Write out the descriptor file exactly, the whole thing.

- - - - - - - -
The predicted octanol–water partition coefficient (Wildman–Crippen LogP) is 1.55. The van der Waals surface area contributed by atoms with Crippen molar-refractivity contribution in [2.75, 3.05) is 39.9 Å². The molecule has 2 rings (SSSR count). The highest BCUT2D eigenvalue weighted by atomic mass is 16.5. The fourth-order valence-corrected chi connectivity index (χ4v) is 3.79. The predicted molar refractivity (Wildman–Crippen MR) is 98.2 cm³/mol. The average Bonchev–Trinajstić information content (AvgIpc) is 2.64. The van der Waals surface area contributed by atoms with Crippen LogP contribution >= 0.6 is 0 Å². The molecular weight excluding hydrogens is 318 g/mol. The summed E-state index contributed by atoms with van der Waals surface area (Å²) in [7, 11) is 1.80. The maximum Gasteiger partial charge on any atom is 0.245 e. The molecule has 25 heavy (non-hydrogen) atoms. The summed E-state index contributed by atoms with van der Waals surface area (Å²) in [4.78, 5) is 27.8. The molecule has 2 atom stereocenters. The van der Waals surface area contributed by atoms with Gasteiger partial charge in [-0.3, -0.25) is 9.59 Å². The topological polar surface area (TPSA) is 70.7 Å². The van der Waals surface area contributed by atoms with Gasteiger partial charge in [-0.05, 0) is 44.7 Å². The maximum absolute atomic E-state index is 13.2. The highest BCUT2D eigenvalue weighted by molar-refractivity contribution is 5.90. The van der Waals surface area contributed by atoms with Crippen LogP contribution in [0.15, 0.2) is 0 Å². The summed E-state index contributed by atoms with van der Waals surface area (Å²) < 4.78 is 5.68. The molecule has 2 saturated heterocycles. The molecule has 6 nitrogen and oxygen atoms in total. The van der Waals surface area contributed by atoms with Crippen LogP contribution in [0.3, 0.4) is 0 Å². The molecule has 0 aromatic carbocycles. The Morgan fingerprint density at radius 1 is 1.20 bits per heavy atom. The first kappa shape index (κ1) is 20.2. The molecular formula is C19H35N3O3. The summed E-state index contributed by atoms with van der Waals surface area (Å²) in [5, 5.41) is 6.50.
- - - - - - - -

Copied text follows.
The predicted octanol–water partition coefficient (Wildman–Crippen LogP) is 1.55. The van der Waals surface area contributed by atoms with Crippen molar-refractivity contribution in [2.75, 3.05) is 39.9 Å². The molecule has 2 rings (SSSR count). The highest BCUT2D eigenvalue weighted by atomic mass is 16.5. The fourth-order valence-corrected chi connectivity index (χ4v) is 3.79. The predicted molar refractivity (Wildman–Crippen MR) is 98.2 cm³/mol. The average Bonchev–Trinajstić information content (AvgIpc) is 2.64. The van der Waals surface area contributed by atoms with Crippen LogP contribution >= 0.6 is 0 Å². The molecular weight excluding hydrogens is 318 g/mol. The summed E-state index contributed by atoms with van der Waals surface area (Å²) in [7, 11) is 1.80. The maximum Gasteiger partial charge on any atom is 0.245 e. The molecule has 25 heavy (non-hydrogen) atoms. The summed E-state index contributed by atoms with van der Waals surface area (Å²) in [4.78, 5) is 27.8. The molecule has 2 atom stereocenters. The van der Waals surface area contributed by atoms with Gasteiger partial charge in [-0.3, -0.25) is 9.59 Å². The topological polar surface area (TPSA) is 70.7 Å². The van der Waals surface area contributed by atoms with Gasteiger partial charge in [-0.05, 0) is 44.7 Å². The maximum absolute atomic E-state index is 13.2. The highest BCUT2D eigenvalue weighted by molar-refractivity contribution is 5.90. The van der Waals surface area contributed by atoms with Crippen LogP contribution in [0.15, 0.2) is 0 Å². The summed E-state index contributed by atoms with van der Waals surface area (Å²) < 4.78 is 5.68. The molecule has 2 saturated heterocycles. The molecule has 6 nitrogen and oxygen atoms in total. The van der Waals surface area contributed by atoms with Crippen LogP contribution in [0.3, 0.4) is 0 Å². The molecule has 0 aromatic carbocycles. The Morgan fingerprint density at radius 1 is 1.20 bits per heavy atom. The first kappa shape index (κ1) is 20.2. The molecular formula is C19H35N3O3. The summed E-state index contributed by atoms with van der Waals surface area (Å²) in [5, 5.41) is 6.50.